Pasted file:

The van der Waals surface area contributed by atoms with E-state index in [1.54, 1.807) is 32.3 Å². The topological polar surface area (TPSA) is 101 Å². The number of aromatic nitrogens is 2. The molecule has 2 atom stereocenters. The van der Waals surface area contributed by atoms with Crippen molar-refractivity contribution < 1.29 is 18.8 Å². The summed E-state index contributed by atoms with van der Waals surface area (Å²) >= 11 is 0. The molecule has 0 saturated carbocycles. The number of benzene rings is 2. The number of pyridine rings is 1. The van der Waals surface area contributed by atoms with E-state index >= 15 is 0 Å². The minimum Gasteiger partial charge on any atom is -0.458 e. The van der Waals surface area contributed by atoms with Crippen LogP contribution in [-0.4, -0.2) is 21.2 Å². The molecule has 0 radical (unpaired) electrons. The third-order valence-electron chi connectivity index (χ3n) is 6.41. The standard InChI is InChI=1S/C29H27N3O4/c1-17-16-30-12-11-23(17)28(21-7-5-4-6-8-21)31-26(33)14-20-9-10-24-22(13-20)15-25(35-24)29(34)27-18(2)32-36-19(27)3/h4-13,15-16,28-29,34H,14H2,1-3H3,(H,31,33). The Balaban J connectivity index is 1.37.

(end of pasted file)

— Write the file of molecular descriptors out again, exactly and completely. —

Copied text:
The van der Waals surface area contributed by atoms with E-state index in [1.54, 1.807) is 32.3 Å². The topological polar surface area (TPSA) is 101 Å². The number of aromatic nitrogens is 2. The molecule has 2 atom stereocenters. The van der Waals surface area contributed by atoms with Crippen molar-refractivity contribution < 1.29 is 18.8 Å². The summed E-state index contributed by atoms with van der Waals surface area (Å²) >= 11 is 0. The molecule has 0 saturated carbocycles. The number of benzene rings is 2. The number of pyridine rings is 1. The van der Waals surface area contributed by atoms with E-state index >= 15 is 0 Å². The minimum Gasteiger partial charge on any atom is -0.458 e. The van der Waals surface area contributed by atoms with Crippen LogP contribution in [-0.4, -0.2) is 21.2 Å². The molecule has 0 radical (unpaired) electrons. The third-order valence-electron chi connectivity index (χ3n) is 6.41. The standard InChI is InChI=1S/C29H27N3O4/c1-17-16-30-12-11-23(17)28(21-7-5-4-6-8-21)31-26(33)14-20-9-10-24-22(13-20)15-25(35-24)29(34)27-18(2)32-36-19(27)3/h4-13,15-16,28-29,34H,14H2,1-3H3,(H,31,33). The Balaban J connectivity index is 1.37.